I had the great fortune of meeting Laura Turner Seydel many years ago when our charity, (CHEC) Healthy Child Healthy World was in the early stages of development. Honorary Board Member and a founding board of director, Carrie Cook Platt was kind enough to make the introduction. Throughout the years, The Captain Planet Foundation had generously offered support thanks to Laura’s recommendation. Not long ago, I invited Laura and her husband Rutherford to be a guest at our Green Home Under The H of the Hollywood sign. She was so amazed by the beauty of our home and canyon and commented how excited she was to see so many bees flourishing in the flowering acacia tree’s on our property.
Last year she was presented with Healthy Child Healthy World’s Mom On A Mission Award.
I am so very grateful to Laura and to all of our Mom On A Mission recipients for their dedication to protect children’s health and for their leadership to inspire others to do the same.
Information is power, so it is important to build your knowledge base with all the facts possible to best protect your health, your family and the environment around you. Empower yourself to become an advocate for change with these three powerful documentaries.
Vanishing of the Bees
Hailed by one film critic as “the most important documentary since an Inconvenient Truth,” this documentary takes an in depth look at our rapidly declining bee population. Did you know that the honeybee is responsible for 1 out of every 3 bites of food on your dinner plate? Honeybees are essential to our food supply, pollinating over 80% of our flowering crops (worth about $15 billion), including apples, broccoli and alfalfa, which is an important dietary staple for cattle.
Our disappearing honeybee is an indicator of environmentally quality, so when they are dying it means something is wrong. Vanishing of the Bees dives into issues surrounding Colony Collapse Disorder (CCD), discusses the role pesticides play in the bee decline, examines the EPA’s involvement, and presents ways to help combat the problem.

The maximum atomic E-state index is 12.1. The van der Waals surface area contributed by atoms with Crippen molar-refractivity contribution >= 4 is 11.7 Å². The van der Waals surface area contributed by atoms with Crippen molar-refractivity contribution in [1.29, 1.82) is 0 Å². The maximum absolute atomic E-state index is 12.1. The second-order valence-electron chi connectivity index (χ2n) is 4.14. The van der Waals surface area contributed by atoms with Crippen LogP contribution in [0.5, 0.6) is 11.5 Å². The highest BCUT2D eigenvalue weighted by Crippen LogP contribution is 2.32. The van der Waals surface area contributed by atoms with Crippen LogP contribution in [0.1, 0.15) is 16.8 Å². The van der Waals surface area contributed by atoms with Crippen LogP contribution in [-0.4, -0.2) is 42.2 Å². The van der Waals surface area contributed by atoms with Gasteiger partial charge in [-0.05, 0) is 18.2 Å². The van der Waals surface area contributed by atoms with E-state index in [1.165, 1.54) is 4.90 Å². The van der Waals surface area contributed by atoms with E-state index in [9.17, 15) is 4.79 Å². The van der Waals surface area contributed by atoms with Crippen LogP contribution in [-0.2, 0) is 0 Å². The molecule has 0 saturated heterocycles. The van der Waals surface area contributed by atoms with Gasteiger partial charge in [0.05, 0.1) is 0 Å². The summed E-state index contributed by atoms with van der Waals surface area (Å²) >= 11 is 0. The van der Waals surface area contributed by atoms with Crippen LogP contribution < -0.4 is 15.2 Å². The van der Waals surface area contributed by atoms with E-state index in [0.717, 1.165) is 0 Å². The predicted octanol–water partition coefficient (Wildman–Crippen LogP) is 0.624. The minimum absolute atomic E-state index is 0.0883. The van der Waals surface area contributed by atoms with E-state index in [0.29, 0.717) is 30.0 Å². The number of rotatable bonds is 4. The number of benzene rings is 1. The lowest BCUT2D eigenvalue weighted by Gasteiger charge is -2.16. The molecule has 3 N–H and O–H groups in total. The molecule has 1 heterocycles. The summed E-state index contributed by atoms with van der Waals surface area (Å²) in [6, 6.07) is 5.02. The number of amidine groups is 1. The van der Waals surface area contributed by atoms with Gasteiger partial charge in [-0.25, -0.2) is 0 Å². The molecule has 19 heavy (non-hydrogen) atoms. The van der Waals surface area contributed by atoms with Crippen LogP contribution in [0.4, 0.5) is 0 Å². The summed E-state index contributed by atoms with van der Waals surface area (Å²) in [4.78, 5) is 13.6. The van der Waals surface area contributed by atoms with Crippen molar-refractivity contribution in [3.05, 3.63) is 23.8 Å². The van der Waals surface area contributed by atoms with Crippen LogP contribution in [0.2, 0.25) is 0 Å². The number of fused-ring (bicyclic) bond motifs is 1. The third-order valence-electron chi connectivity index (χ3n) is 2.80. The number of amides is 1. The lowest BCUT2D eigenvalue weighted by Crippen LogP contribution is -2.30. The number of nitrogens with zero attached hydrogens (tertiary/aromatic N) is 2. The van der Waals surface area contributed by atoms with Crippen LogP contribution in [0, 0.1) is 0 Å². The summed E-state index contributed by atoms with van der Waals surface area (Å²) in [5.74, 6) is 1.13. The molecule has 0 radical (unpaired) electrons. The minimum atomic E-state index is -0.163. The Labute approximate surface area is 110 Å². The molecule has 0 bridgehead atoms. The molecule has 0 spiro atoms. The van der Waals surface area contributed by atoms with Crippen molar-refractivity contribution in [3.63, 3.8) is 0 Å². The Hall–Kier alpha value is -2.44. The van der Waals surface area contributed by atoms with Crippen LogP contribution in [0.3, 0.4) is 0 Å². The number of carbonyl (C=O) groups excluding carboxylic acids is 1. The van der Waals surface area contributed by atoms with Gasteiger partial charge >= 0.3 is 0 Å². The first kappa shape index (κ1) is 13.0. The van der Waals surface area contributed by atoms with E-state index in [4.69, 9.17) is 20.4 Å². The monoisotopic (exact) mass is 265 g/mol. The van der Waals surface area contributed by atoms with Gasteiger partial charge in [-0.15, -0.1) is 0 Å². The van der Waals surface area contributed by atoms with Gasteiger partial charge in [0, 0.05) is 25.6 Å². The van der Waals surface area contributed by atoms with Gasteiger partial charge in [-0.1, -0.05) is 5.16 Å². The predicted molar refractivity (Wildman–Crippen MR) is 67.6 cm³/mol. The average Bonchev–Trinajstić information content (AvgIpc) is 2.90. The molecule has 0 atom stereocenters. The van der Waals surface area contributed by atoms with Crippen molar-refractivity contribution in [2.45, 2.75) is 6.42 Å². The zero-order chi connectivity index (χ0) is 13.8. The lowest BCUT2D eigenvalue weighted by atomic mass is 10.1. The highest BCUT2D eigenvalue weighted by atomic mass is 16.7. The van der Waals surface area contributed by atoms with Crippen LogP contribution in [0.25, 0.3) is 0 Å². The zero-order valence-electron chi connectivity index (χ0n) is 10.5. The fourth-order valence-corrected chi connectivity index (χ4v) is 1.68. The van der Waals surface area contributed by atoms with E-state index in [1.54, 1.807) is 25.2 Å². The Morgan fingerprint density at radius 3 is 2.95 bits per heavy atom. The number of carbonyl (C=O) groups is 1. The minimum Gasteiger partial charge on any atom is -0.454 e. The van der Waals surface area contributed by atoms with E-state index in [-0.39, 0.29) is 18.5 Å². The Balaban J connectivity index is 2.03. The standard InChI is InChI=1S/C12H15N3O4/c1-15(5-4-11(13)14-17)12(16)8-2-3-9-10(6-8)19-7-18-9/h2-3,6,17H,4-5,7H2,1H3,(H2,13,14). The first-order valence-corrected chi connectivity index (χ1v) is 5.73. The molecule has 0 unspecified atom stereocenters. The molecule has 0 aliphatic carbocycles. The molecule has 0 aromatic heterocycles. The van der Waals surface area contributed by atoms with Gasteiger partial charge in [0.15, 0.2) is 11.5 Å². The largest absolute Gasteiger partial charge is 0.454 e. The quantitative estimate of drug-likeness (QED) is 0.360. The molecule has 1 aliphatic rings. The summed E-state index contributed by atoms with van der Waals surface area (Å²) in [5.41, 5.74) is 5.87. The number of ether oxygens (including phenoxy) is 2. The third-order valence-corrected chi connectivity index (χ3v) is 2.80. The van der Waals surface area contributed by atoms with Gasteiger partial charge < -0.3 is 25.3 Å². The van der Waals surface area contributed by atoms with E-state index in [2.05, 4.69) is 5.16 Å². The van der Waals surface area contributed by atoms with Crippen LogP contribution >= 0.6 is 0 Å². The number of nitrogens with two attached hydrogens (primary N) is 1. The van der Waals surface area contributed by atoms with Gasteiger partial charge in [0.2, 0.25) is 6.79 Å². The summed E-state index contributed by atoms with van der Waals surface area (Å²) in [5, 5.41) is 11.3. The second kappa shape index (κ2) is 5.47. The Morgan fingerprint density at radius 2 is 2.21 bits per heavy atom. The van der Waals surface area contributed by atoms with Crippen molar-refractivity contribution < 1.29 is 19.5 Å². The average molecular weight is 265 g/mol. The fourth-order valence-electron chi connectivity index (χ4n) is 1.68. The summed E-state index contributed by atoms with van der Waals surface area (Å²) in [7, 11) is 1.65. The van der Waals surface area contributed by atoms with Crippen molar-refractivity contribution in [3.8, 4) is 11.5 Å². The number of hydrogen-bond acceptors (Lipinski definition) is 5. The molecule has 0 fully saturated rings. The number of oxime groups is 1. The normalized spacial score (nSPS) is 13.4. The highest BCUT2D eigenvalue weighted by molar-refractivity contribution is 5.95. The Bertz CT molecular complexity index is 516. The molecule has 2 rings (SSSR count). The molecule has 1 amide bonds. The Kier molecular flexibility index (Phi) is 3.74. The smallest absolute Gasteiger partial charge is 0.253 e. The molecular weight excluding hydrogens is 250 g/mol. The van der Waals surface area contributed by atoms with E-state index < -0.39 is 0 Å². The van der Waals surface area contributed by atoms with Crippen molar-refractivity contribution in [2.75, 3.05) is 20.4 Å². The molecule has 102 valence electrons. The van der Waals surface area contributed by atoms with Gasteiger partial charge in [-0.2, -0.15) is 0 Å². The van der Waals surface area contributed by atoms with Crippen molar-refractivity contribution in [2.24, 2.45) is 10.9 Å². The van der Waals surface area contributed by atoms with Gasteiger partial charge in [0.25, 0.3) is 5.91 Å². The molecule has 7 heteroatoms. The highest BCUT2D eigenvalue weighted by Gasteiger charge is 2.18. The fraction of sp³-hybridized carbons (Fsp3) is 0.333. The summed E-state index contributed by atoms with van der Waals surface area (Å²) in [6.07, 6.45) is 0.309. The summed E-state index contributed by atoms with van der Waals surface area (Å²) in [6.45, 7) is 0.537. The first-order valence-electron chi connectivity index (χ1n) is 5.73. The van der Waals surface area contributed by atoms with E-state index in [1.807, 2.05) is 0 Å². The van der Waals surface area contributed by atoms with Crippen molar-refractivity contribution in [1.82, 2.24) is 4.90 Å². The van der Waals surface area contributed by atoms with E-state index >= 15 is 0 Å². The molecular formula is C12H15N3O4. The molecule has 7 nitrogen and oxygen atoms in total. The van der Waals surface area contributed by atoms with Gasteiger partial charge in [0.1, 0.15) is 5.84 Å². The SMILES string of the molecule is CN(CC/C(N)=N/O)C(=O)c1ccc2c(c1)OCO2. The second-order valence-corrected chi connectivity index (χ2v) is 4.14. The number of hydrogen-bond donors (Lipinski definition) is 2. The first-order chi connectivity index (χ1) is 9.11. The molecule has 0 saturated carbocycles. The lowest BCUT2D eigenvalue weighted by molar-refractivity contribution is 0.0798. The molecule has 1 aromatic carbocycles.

One of the many solutions to protect our honeybee is to reduce our dependence on pesticides used on our lawns and in our agriculture processes. Systemic pesticides, those which are incorporated into the soil and travel up into the stem, leaves nectar and pollen of plants, are one explanation for CCD and the sudden die off a hive’s adult bee population. While little testing is required by the EPA here in the United States to determine a product’s “safety” in the market, several pesticides have been banned throughout Europe. This banning has allowed bee populations to return and flourish once again in those regions. www.vanishingofthebees.com
An estimated 6,700 Georgians die each year (10% of all deaths) as a result of obesity related health issues like heart disease and type 2 Diabetes. Across the United States, we are spending $75-$100 billion a year to fight these weight-related issues. “Forks Over Knives” examines the theory that these diseases can be reversed – and even eliminated – by eating a reduced diet of meat and dairy.
The film follows two top doctors and researchers across the globe as they examine the theory that a healthy and balanced life can be achieved through a comprehensive diet of fruits, veggies and alternative protein sources. www.forksoverknives.com
Asking the question “is your life too plastic,” “Bag It” explores America’s dependence on single-use plastic and documents its pressures on our planet. Designed to be disposable, plastic actually never really goes away; it clogs storm drains, accumulates in our rivers and streams, and worst of all makes it into our oceans.
The filmmakers make a compelling case against single-use plastic, like grocery bags and straws, and inspire us to make plastic alternative changes in our own lives. From lips to the landfill, did you know that in the United States we throw away 500 million plastic straws each day? The impact of these disposable plastics has placed a burden on our oceans and has taken form in five enormous garbage patches. Twice the size of United States, the Great Northern Pacific Garbage Patch is just one of the five floating islands of plastic whose existence threatens the ecosystem and marine life. The plastic concentration in these gyres overwhelms the food supply, causing marine life to feed on plastic instead of plankton (5gyres.org). www.bagitmovie.com
For more healthy living tips, visit www.lauraseydel.com.